"It's gonna hit the [bestseller] lists, I'm sure," said Cato's legal expert, Roger Pilon.

"Typical Bruce," replied John Taylor of the Virginia Institute for Public Policy.

Admitted Pilon: "He's got a lot of material to work with."

Bartlett certainly thought so. He began by predicting a big tax increase "to finance the inevitable growth of government that is in the pipeline that President Bush is largely responsible for." He also said many fellow conservatives don't know about the "quite dreadful" traits of the administration, such as the absence of "anybody who does any serious analysis" on policy issues.

Boaz assured the audience that he told the White House that "if there's a rebuttal to what Bruce has said, please come and provide it."

Instead, Sullivan was on hand to second the critique. "This is a big-government agenda," he said. "It is fueled by a new ideology, the ideology of Christian fundamentalism." The bearded pundit offered his own indictment of Bush: "complete contempt" for democratic processes, torture of detainees, ignoring habeas corpus and a "vast expansion of the federal government." The notion, he said, that the "Thatcher-Reagan legacy that many of us grew up to love and support would end this way is an astonishing paradox and a great tragedy."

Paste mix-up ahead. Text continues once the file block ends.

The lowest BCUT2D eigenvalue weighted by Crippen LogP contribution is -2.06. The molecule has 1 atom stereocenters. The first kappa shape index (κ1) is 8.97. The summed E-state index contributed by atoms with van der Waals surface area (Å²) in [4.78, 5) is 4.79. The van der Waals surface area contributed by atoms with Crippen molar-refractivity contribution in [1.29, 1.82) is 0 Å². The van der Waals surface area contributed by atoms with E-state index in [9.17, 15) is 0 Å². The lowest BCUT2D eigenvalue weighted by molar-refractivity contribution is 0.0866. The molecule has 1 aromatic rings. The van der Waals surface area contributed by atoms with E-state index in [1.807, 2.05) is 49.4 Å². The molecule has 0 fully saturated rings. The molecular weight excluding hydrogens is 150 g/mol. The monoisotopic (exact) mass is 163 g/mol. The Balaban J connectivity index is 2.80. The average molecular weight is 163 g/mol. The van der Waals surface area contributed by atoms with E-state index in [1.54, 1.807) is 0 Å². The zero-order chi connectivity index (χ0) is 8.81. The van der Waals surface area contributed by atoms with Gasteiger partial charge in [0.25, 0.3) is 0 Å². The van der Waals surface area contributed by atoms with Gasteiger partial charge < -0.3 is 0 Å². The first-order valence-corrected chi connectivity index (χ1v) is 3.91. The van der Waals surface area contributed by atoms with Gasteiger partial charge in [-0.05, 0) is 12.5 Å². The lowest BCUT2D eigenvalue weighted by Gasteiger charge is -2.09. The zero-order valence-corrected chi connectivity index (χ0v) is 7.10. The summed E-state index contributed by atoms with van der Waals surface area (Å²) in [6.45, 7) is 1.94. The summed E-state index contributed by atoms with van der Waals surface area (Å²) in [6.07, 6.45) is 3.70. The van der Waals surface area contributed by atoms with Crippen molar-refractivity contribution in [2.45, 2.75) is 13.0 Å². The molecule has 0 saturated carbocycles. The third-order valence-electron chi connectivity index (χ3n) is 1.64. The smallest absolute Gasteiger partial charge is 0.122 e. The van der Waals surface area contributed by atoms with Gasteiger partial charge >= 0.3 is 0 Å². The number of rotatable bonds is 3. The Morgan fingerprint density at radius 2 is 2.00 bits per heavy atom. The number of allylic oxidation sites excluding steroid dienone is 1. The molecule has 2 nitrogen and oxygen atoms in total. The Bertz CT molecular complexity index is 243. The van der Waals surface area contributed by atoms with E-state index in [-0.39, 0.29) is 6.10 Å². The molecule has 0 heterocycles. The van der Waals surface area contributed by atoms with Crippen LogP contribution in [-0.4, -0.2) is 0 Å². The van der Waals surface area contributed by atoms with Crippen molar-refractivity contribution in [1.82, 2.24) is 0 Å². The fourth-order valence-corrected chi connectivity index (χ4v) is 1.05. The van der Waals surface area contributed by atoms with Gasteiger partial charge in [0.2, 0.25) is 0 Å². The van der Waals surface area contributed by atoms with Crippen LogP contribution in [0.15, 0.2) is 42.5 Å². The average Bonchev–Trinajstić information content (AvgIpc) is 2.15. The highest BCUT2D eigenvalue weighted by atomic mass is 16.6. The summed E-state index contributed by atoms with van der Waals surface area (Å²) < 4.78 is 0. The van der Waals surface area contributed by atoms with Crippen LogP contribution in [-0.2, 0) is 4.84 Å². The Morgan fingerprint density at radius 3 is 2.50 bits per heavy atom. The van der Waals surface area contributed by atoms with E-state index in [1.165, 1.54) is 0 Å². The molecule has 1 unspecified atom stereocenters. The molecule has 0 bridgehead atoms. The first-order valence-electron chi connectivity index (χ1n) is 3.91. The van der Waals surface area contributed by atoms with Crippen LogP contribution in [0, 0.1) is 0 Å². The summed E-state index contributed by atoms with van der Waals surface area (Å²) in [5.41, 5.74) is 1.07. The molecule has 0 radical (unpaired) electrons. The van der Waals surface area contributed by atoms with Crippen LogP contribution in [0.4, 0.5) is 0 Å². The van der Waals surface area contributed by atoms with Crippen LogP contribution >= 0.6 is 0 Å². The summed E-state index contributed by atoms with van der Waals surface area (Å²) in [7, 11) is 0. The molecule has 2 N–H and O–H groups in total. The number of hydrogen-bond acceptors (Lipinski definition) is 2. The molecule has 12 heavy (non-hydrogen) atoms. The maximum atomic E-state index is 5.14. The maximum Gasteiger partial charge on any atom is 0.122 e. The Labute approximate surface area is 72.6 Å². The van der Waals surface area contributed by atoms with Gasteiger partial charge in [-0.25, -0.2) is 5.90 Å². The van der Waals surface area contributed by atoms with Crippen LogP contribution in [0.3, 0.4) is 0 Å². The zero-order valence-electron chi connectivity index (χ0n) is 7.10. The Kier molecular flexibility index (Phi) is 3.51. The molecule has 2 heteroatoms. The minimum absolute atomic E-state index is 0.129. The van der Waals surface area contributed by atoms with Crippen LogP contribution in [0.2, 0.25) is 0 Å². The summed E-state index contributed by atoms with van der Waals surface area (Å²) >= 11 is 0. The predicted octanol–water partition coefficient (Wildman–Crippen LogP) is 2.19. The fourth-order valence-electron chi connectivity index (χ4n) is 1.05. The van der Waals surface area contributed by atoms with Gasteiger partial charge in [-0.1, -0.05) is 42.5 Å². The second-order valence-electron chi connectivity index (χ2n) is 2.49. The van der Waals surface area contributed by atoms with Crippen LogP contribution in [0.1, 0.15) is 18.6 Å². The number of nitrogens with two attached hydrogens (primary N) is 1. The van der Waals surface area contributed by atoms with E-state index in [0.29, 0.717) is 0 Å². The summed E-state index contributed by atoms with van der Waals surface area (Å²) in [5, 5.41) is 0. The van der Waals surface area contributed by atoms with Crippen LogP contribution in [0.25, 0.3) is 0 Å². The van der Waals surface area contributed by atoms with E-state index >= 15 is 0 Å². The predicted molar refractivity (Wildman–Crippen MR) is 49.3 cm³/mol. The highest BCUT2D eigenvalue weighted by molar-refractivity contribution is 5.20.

The question period gave the two a chance to come up with new insults.

"If Bush were running today against Bill Clinton, I'd vote for Clinton," Bartlett served.

"You have to understand the people in this administration have no principles," Sullivan volleyed. "Any principles that get in the way of the electoral map have to be dispensed with."

Boaz renewed his plea. "Any Bush economists hiding in the audience?"

There was, in fact, one Bush Treasury official on the attendance roster, but he did not surface. The only man who came close to defending Bush, environmental conservative Fred Singer, said he was "willing to overlook" the faults because of the president's Supreme Court nominations. Even Richard Walker, representing the think tank that fired Bartlett, declined to argue. "I agree with most of it," he said later.

Unchallenged, the Bartlett-Sullivan tag team continued. "The entire intellectual game has been given away by the Republican president," said Sullivan. "He's a socialist in so many respects, a Christian socialist."

Bartlett argued that Richard Nixon "is the model for everything Bush is doing."

Sullivan said Karl Rove's political strategy is "pathetic."

Bartlett said that "the administration lies about budget numbers."

"He is not a responsible human being; he is a phenomenally reckless human being," Sullivan proclaimed. "There is a level of recklessness involved that is beyond any ideology."